LITITZ, Pa. — In the wake of a powerful Aug. 10-11 derecho — a straight-line windstorm — that tore through the Midwest, Early Response Teams from Mennonite Disaster Service are helping people clean up, remove damaged trees and cope with feelings of isolation. As of Aug. 19, power still had not been restored in much of the state.
Winds of more than 100 mph tore off roofs, collapsed walls, upended trees, demolished barns and left thousands of residents sweltering in the summer heat.
Hard-hit areas include Cedar Rapids, Marshalltown, Des Moines, Ames and Shellsburg, with other areas still being assessed.
MDS Early Response Teams are made up of 14-16 volunteers who drive to disaster sites each day to help people most in need. They have been working to clear downed trees and heavy debris for farmers and churches, using track hoes, skid steers and grapples.
Residents are struggling to save frozen food, and many have already been forced to throw away hundreds of dollars of groceries. MDS is loaning generators and freezer space to some.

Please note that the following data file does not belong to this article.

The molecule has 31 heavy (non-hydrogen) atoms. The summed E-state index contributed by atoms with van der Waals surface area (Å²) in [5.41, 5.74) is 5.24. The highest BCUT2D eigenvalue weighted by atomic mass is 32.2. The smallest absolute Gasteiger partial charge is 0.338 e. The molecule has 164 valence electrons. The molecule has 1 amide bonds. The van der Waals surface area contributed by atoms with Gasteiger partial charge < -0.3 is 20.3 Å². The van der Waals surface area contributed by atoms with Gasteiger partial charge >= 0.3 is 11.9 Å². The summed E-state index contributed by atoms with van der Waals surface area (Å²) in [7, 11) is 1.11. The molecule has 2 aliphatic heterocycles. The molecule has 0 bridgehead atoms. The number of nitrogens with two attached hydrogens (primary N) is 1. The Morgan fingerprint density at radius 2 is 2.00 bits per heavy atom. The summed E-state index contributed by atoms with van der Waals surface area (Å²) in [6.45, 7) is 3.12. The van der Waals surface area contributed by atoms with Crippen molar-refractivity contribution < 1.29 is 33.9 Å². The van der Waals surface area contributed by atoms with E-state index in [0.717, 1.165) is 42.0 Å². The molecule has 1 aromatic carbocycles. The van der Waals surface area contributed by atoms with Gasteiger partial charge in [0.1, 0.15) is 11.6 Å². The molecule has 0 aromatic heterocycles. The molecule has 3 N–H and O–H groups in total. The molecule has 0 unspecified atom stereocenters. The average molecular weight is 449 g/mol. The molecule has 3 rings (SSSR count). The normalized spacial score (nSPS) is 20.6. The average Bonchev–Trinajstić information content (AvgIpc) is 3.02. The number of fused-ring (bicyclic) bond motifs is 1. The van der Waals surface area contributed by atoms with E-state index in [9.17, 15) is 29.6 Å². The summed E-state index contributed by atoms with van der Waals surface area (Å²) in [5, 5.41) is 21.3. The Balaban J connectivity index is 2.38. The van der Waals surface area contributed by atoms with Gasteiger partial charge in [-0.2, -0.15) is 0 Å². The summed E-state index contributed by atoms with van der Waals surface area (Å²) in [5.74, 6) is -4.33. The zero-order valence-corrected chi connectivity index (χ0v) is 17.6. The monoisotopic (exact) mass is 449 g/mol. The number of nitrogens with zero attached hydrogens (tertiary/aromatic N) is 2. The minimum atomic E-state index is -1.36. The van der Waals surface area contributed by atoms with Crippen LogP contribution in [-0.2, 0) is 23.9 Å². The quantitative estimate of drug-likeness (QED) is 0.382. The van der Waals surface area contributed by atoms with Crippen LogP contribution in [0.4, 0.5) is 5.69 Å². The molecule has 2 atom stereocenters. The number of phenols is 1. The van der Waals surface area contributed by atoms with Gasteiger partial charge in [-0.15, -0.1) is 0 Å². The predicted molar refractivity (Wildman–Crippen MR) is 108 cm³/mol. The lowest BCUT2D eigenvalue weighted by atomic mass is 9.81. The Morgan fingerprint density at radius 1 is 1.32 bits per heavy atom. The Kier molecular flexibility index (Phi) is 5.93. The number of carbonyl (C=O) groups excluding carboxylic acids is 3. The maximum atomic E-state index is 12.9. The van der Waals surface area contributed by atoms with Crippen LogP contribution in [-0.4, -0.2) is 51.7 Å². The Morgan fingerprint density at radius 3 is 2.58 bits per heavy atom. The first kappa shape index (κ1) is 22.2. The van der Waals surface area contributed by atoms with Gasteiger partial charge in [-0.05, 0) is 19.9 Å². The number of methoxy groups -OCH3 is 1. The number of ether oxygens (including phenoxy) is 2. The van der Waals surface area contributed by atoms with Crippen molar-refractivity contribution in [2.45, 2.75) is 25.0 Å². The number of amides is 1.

MDS executive director Kevin King said volunteers from out of state aren’t needed at this point, but they may be in the future.
“Access to the area is very limited, and there is no place for out-of-town volunteers to stay,” he said. “Our teams are reporting that debris, road damage and highway closures are causing travel delays.”
MDS is working with local long-term recovery groups in the hardest hit areas to determine the need for long-term recovery projects, as well as how to respond safely amid the COVID-19 pandemic.
“We are working closely with emergency managers in the most affected areas,” King said. “Please be in solidarity with the people of Iowa with your donations and your prayers as we plan our response. Your donations also help support our Early Response Teams as they work long hours with a lot of heavy lifting on the ground.”
To donate funds, visit mds.mennonite.net.